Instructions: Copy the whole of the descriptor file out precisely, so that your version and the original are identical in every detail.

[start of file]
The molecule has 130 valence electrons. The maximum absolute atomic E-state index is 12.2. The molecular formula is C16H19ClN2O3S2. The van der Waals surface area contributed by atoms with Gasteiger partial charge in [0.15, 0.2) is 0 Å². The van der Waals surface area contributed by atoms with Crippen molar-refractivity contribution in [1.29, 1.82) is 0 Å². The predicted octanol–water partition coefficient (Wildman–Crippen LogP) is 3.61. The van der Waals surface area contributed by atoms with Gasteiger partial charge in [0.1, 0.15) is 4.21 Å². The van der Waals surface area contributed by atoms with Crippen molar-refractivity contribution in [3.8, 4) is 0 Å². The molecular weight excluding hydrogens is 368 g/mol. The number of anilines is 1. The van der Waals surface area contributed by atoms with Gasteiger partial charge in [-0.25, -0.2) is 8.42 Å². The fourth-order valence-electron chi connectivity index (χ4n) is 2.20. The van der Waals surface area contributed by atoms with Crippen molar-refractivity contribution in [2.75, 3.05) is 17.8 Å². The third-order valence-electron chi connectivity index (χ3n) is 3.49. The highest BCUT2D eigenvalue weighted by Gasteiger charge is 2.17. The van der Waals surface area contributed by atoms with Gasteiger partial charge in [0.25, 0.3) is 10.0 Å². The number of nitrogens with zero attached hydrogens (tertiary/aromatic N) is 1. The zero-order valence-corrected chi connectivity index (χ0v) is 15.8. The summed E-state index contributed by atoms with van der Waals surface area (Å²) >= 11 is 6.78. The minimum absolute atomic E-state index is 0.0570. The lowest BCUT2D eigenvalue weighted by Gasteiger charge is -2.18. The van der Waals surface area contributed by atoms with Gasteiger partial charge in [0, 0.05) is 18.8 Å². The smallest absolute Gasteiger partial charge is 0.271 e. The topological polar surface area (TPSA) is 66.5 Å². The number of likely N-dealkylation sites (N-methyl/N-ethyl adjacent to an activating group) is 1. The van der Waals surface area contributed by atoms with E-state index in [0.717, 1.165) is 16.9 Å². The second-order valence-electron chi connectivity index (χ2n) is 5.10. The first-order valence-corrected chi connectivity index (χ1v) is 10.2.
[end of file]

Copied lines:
The molecule has 130 valence electrons. The maximum absolute atomic E-state index is 12.2. The molecular formula is C16H19ClN2O3S2. The van der Waals surface area contributed by atoms with Gasteiger partial charge in [0.15, 0.2) is 0 Å². The van der Waals surface area contributed by atoms with Crippen molar-refractivity contribution in [1.29, 1.82) is 0 Å². The predicted octanol–water partition coefficient (Wildman–Crippen LogP) is 3.61. The van der Waals surface area contributed by atoms with Gasteiger partial charge in [0.1, 0.15) is 4.21 Å². The van der Waals surface area contributed by atoms with Crippen molar-refractivity contribution in [3.8, 4) is 0 Å². The molecular weight excluding hydrogens is 368 g/mol. The number of anilines is 1. The van der Waals surface area contributed by atoms with Gasteiger partial charge in [-0.25, -0.2) is 8.42 Å². The fourth-order valence-electron chi connectivity index (χ4n) is 2.20. The van der Waals surface area contributed by atoms with Crippen molar-refractivity contribution in [2.75, 3.05) is 17.8 Å². The third-order valence-electron chi connectivity index (χ3n) is 3.49. The highest BCUT2D eigenvalue weighted by Gasteiger charge is 2.17. The van der Waals surface area contributed by atoms with Gasteiger partial charge in [0.25, 0.3) is 10.0 Å². The number of nitrogens with zero attached hydrogens (tertiary/aromatic N) is 1. The zero-order valence-corrected chi connectivity index (χ0v) is 15.8. The summed E-state index contributed by atoms with van der Waals surface area (Å²) >= 11 is 6.78. The minimum absolute atomic E-state index is 0.0570. The lowest BCUT2D eigenvalue weighted by Gasteiger charge is -2.18. The van der Waals surface area contributed by atoms with Gasteiger partial charge in [0, 0.05) is 18.8 Å². The smallest absolute Gasteiger partial charge is 0.271 e. The topological polar surface area (TPSA) is 66.5 Å². The number of likely N-dealkylation sites (N-methyl/N-ethyl adjacent to an activating group) is 1. The van der Waals surface area contributed by atoms with E-state index in [0.717, 1.165) is 16.9 Å². The second-order valence-electron chi connectivity index (χ2n) is 5.10. The first-order valence-corrected chi connectivity index (χ1v) is 10.2.